"I think it's a matter of time and things will become easy again. This is why I'm waiting," he said, adding that he did not mind taking tests and quarantining in Vietnam.
Nguyen in the U.K. is also concerned about expensive chartered flights, saying she was waiting for commercial flights which are cheaper.
Another concern she had was whether she would be able to travel freely within Vietnam in case there are new Covid clusters. She said she did not want to get "stuck" in Vietnam if things did not go smoothly during her one month break here.
Gari Hirai, a Japanese expat in HCMC, wants to travel to Japan to meet her family after two years and see her grandmother "who is very old."
But Hirai said she was waiting for Japan to lift its mandatory quarantine requirements.
|Gari Hirai is in Da Nang in 2020. Photo courtesy of Gari Hirai/ via VNE|
The authorities allow people from Vietnam to self-quarantine at home as long as they don’t use public transportation. However, she needed to use it because her home was far from the airport. If she returned to Japan now, she would have to stay in a hotel near the airport for at least 10 days, which was inconvenient.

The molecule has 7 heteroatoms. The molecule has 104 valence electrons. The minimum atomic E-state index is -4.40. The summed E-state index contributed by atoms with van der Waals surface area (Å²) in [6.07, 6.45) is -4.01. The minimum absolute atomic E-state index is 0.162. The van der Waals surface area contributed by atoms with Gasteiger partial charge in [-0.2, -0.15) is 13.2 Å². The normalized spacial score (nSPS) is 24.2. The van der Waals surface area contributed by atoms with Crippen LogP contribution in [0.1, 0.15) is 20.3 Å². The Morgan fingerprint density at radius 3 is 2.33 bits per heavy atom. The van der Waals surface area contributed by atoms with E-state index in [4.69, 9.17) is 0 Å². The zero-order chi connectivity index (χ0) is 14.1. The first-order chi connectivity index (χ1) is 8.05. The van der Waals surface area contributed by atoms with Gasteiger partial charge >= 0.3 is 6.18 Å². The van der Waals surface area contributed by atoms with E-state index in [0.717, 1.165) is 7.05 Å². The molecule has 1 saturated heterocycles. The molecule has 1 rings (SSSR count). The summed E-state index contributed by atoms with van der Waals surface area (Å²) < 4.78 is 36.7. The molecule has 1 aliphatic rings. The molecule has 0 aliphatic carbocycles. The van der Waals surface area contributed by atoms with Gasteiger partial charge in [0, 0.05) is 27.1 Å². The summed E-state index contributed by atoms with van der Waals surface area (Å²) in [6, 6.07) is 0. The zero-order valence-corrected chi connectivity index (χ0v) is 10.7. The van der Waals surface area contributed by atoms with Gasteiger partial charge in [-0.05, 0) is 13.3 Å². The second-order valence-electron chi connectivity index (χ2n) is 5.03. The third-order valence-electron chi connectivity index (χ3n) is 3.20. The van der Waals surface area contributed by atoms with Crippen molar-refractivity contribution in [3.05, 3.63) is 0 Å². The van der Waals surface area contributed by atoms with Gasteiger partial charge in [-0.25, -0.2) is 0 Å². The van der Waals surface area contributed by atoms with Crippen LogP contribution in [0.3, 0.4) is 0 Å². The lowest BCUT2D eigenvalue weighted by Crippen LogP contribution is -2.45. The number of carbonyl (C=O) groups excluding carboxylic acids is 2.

Pham Hung An, a Vietnamese expat in Tokyo, said the vaccine passport recognition means he and fellow citizens in Japan would be able to return to Vietnam after being away for a long time.
But he said he does not have a plan to return yet because the travel and quarantine expenses would be too high.
"If Vietnam cuts quarantine time to three days, I will make a specific plan to visit my family."
Yearn for Post-pandemic Travel
In the meantime, many foreigners across Vietnam eagerly wait to continue exploring the nation. William wants to travel outside the province, but he is afraid of having to be isolated and tested many times, and Klovstad is waiting for international visitors to come to HCMC to continue working as a guide.